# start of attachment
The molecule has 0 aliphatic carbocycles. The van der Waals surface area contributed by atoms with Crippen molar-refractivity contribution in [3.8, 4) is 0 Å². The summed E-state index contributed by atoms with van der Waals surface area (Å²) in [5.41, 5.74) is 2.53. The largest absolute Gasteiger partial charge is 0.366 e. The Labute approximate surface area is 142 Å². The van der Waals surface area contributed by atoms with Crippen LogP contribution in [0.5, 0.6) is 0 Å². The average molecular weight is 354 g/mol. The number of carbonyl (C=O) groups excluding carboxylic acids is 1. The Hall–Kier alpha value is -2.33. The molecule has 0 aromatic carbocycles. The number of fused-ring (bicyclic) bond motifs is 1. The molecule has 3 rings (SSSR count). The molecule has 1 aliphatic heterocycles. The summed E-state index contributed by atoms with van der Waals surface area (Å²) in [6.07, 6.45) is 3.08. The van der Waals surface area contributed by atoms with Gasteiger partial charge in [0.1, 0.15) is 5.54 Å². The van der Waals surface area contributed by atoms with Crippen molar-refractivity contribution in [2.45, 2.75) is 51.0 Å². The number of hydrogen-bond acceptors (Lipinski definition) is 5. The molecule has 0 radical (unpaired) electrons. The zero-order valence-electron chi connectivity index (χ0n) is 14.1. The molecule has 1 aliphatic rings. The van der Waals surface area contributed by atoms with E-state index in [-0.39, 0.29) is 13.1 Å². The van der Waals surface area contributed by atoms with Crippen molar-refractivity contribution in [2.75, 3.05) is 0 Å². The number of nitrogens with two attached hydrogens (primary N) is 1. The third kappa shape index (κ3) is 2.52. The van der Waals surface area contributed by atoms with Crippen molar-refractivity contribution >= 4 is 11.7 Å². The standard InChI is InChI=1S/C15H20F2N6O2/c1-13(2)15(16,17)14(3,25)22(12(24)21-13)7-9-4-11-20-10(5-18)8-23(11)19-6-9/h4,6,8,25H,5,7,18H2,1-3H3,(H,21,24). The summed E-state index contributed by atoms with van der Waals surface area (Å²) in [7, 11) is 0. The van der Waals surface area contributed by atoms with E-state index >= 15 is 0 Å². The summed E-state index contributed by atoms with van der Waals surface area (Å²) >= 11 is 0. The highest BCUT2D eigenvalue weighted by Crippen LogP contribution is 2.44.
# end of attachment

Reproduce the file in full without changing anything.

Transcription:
The molecule has 0 aliphatic carbocycles. The van der Waals surface area contributed by atoms with Crippen molar-refractivity contribution in [3.8, 4) is 0 Å². The summed E-state index contributed by atoms with van der Waals surface area (Å²) in [5.41, 5.74) is 2.53. The largest absolute Gasteiger partial charge is 0.366 e. The Labute approximate surface area is 142 Å². The van der Waals surface area contributed by atoms with Crippen LogP contribution in [0.5, 0.6) is 0 Å². The average molecular weight is 354 g/mol. The number of carbonyl (C=O) groups excluding carboxylic acids is 1. The Hall–Kier alpha value is -2.33. The molecule has 0 aromatic carbocycles. The number of fused-ring (bicyclic) bond motifs is 1. The molecule has 3 rings (SSSR count). The molecule has 1 aliphatic heterocycles. The summed E-state index contributed by atoms with van der Waals surface area (Å²) in [6.07, 6.45) is 3.08. The van der Waals surface area contributed by atoms with Gasteiger partial charge in [0.1, 0.15) is 5.54 Å². The van der Waals surface area contributed by atoms with Crippen molar-refractivity contribution in [2.45, 2.75) is 51.0 Å². The number of hydrogen-bond acceptors (Lipinski definition) is 5. The molecule has 0 radical (unpaired) electrons. The zero-order valence-electron chi connectivity index (χ0n) is 14.1. The molecule has 1 aliphatic rings. The van der Waals surface area contributed by atoms with E-state index in [-0.39, 0.29) is 13.1 Å². The van der Waals surface area contributed by atoms with Crippen molar-refractivity contribution in [2.75, 3.05) is 0 Å². The number of nitrogens with two attached hydrogens (primary N) is 1. The third kappa shape index (κ3) is 2.52. The van der Waals surface area contributed by atoms with Crippen molar-refractivity contribution >= 4 is 11.7 Å². The standard InChI is InChI=1S/C15H20F2N6O2/c1-13(2)15(16,17)14(3,25)22(12(24)21-13)7-9-4-11-20-10(5-18)8-23(11)19-6-9/h4,6,8,25H,5,7,18H2,1-3H3,(H,21,24). The summed E-state index contributed by atoms with van der Waals surface area (Å²) in [7, 11) is 0. The van der Waals surface area contributed by atoms with E-state index >= 15 is 0 Å². The summed E-state index contributed by atoms with van der Waals surface area (Å²) >= 11 is 0. The highest BCUT2D eigenvalue weighted by Crippen LogP contribution is 2.44.